- The Washington Times - Friday, April 23, 2010


Compared with the past few weeks, the earlier part of this week was rather quiet in terms of fresh economic data. Later in the week, we’ll get renewed views on the industrial economy and housing, but anecdotal evidence from companies that have reported their earnings suggests the former to be good while the latter may be tepid.

But I digress. As I started to say, there has been a lack of economic data and while the current earnings season has started to pick up steam, the slow news cycle early in the week focused attention on Goldman Sachs and what it may or may not have done regarding mortgage-related instruments.

Personally, I try to invest in industries and companies that I can understand, and candidly the financial industry is not one of them. I know, I know, it sounds strange thinking that a person in the financial world does not invest in financial companies, but what can I say.

I have never been a fan of deposits, credits, buybacks and book value, not to mention trying to figure out how to foresee what a bank can do on its proprietary trading or derivatives desk. I prefer data points that I can track, be they economic, demographic or some other. But again, that’s me. With financial companies making up roughly 20 percent of the S&P 500, there clearly is no shortage of investors for those companies and their corresponding securities.

What I can say is that the flare-up surrounding Goldman Sachs seems fairly well timed to coincide with the Obama administration’s efforts to reform the financial industry. Whether or not Goldman Sachs is guilty I have no idea, but more likely than not the civil charges filed against Goldman Sachs last week will lead to closer scrutiny of the way financial firms conduct their business. Transparency is good, in my view, as long as it does not interfere from a competitive perspective.

The question to be raised is who will watch the watchmen? Not so much the actual “who” per se but what kind of background should these overseers and regulator have? I mean, didn’t we have a cast of characters overseeing these institutions previously and how did that turn out?

Reregulating simply to do so is one thing, but it is quite another to have the foresight and understanding as to where the financial industry is going or needs to go in order to head off any new fiascoes. Will any reregulation be all-inclusive and prevent any further crisis from happening? Doubtful in my view. As my dad used to say, when you spend too much time watching the left hand, the right hand tends to get into trouble.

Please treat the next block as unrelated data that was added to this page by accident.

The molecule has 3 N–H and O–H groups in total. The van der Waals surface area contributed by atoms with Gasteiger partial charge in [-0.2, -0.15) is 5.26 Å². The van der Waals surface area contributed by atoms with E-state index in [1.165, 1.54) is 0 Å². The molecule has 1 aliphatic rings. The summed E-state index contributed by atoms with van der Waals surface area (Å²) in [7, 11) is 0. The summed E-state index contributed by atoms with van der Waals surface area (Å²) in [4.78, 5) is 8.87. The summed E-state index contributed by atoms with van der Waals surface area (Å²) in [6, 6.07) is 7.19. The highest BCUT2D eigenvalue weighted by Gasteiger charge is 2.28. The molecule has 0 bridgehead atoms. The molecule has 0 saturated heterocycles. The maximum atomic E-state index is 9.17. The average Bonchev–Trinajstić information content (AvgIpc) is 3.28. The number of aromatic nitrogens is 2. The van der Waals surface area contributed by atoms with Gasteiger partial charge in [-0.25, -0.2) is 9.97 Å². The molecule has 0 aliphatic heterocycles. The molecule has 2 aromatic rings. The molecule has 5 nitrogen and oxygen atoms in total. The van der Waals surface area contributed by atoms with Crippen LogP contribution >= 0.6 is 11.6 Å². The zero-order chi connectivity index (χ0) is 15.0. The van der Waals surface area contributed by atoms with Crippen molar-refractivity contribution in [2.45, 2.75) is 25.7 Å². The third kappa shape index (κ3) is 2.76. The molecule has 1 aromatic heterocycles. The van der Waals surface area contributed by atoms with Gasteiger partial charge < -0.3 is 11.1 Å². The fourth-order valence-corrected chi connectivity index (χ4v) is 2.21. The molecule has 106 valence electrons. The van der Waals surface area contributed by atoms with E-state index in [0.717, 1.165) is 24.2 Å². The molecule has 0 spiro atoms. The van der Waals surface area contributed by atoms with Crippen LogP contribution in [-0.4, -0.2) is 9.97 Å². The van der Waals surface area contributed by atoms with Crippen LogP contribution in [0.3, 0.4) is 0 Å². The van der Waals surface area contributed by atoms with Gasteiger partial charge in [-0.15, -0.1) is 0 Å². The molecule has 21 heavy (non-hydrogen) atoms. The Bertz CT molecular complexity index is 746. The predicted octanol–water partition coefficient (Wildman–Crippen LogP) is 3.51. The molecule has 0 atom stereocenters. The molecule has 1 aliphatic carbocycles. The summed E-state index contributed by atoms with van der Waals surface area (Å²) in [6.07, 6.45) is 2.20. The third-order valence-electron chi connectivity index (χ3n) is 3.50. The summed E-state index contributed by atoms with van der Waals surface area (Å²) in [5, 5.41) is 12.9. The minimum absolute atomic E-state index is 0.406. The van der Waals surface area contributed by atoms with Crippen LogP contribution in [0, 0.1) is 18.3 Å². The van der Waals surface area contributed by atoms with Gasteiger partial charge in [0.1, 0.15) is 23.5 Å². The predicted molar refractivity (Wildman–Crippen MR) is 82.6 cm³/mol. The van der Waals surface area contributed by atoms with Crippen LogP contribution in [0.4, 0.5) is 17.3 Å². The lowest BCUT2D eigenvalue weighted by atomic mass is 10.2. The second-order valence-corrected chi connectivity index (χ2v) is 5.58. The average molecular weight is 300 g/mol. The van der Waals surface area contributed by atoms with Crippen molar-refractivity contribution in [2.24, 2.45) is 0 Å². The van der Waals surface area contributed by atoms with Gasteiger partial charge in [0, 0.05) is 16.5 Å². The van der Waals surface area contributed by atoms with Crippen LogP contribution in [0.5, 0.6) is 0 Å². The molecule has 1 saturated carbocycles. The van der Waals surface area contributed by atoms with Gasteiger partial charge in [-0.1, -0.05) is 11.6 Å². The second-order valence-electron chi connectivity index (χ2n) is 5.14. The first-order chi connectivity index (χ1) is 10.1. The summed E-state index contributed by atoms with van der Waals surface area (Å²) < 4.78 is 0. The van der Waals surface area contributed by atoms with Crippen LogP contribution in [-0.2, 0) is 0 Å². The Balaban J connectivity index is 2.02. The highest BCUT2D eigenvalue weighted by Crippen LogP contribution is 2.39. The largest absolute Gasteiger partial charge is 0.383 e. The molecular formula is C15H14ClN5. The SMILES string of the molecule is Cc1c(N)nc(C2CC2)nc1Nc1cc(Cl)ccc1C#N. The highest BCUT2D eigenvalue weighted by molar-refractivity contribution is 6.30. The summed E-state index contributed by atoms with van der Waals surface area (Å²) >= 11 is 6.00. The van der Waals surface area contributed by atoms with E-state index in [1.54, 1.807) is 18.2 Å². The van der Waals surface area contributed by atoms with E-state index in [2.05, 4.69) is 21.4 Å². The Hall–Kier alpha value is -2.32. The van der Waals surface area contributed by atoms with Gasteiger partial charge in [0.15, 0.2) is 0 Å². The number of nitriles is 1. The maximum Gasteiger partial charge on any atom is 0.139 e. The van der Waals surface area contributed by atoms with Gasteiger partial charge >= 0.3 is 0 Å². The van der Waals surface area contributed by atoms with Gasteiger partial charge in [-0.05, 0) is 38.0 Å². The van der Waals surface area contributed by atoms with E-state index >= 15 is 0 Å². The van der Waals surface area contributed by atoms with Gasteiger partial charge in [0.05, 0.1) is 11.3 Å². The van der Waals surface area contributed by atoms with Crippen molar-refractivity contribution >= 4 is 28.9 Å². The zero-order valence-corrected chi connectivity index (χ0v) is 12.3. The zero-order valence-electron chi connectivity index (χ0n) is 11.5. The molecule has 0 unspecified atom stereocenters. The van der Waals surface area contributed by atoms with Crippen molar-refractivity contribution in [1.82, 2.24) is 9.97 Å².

But let’s focus on “your money.” If the microscope lands on the financial industry, I would sooner look elsewhere to invest and with 80 percent of the S&P 500 left there is ample room. Well, that is not exactly true because not all industries are on the upswing right now. As I mentioned at the start of this column data points for the industrial economy continue to improve and we have heard from several transport companies that their businesses are getting better. Those companies tend to be early indicators in an improving economy.

Several weeks back I mentioned Pall Corp. and II-VI Inc., both of which are up nicely in the past month, as stocks sat poised to benefit from the improving industrial economy. Rather than talk more about those names, let’s consider Applied Materials, a company that has both cyclical and secular factors going for it.

Applied Materials is a semiconductor capital equipment company, whose customers include manufacturers of semiconductor wafers and chips, flat panel liquid crystal displays, solar photovoltaic cells and modules and other electronic devices. In 2009, worldwide capital spending on semiconductor-manufacturing equipment dropped 46 percent to $16.6 billion. Spending by major semiconductor companies picked up at the end of last year and that trend is expected to continue this year, with most of the money going to upgrade technology. Gartner is forecasting a 76 percent increase in semiconductor capital equipment spending in 2010 with continued growth through 2012.

Aside from the rising tide of an improving industry, Applied Materials improved its competitive position by increasing its worldwide market share to 15 percent last year from 13 percent in 2008. Moreover, Applied Materials is an indirect beneficiary of the New Middle Class given accelerating demand for consumer electronics in emerging markets worldwide. As we continue to migrate more toward a digital society with iPhones, iPads, Kindle, streaming movies and TV shows, and always on Facebook accounts, more and more chips will be consumed and Applied Materials will be there to help add capacity to meet that rising demand.

With a balance sheet characterized by a strong balance sheet, a modest dividend against a favorable industry backdrop, I am favorably inclined but as always I would suggest rolling up your sleeves and doing some more homework.

Chris Versace is director of research at Think 20/20 LLC, an independent research and corporate access firm based in Reston, Va. He can be reached at cversace@washingtontimes.com. At the time of publication, Mr. Versace had no positions in companies mentioned. However, positions can change.

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